It was useful for campaigners who often attend meetings with people who are predominantly full-time activists, or who hear other activists complaining that most people who don’t come to our protests are apathetic or ignorant, to hear the powerful speeches of these residents who spoke with a deep knowledge of the issues and an inspiring determination to resist. At one point there seemed to be a bidding war for who would be the most difficult for Peabody to remove from the estate!

Occupying Space as a means of asserting power

Residents who took part in the 3 days of the occupation told us they were really energised by the experience and had renewed optimism about the possibilities to win the campaign. The campaigners who came to support the residents were equally effusive about the sheer life-affirming joyfulness of it all – meeting so many new people, making common cause, learning so much new information and skills, understanding practical solidarity, having stereotypes or expectations upended, laughing and developing friendships, experiencing the fear and exhilaration of defusing difficult situations, thinking and strategising on our feet, facing our own fears to knock on a stranger’s door or face potential arrest.


Just as people revelled in taking over Oxford Street with a pink boat in the first Rebellion, every time we take control of a space that is ostensibly forbidden to us by powerful authorities, backed by all the force of the law, we create a small but important crack in the dangerous illusion that those in power are unchallengeable.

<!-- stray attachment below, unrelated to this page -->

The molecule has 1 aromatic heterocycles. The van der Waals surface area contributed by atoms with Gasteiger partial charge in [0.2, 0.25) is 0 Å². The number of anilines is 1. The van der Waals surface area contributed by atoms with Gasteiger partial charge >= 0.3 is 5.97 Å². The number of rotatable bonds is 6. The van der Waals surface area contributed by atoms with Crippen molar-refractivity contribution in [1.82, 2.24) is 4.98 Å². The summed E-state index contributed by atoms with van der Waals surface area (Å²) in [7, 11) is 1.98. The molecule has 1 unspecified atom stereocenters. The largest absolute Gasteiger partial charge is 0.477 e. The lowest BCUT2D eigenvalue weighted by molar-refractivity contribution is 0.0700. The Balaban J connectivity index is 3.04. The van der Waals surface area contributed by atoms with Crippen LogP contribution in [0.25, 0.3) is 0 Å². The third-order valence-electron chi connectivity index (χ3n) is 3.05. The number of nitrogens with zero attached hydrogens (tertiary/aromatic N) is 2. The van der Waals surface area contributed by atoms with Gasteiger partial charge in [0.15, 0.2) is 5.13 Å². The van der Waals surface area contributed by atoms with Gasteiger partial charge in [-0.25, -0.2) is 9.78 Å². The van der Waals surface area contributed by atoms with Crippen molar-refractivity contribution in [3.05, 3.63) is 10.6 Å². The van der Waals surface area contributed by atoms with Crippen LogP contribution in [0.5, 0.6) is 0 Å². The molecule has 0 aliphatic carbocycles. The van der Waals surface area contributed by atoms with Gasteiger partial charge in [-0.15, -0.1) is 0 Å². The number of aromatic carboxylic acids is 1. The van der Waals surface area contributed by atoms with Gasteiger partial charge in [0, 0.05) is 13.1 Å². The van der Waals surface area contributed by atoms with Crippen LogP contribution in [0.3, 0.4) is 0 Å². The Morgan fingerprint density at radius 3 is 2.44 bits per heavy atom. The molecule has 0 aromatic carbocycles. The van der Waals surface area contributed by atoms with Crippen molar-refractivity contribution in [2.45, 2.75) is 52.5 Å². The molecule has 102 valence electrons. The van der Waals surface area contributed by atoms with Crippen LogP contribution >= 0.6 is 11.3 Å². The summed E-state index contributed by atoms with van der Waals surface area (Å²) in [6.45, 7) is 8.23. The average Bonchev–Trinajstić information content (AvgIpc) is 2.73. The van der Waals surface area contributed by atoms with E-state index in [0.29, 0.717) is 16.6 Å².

The lasting impact of community action

So what did we learn? There were many weaknesses in the action in the Lesnes estate which I have chosen not to dwell on. For instance, we didn’t get huge amounts of media coverage or mobilise large numbers of supporters from off the estate. But the media coverage we did get was notably different in tone from the negative coverage of other climate activism and the people who did come from off the estate were hugely positive about it. We didn’t get arrested or thrown out of the occupied house, which meant we didn’t get those shareable social media videos that could highlight our demands. But what we did get was the confidence boost and sense of shifting power dynamics, from residents realising that when we called Peabody’s bluff and went on the offensive they actually ran for cover – defensively claiming in media statements that everything they are doing is intended to benefit the residents – and they did not have the moral authority to even criticise us for taking over the empty house let alone call the police or try to evict us. This has provided residents with a huge morale boost to push their campaign further and provides all of us with an example to emulate in other places.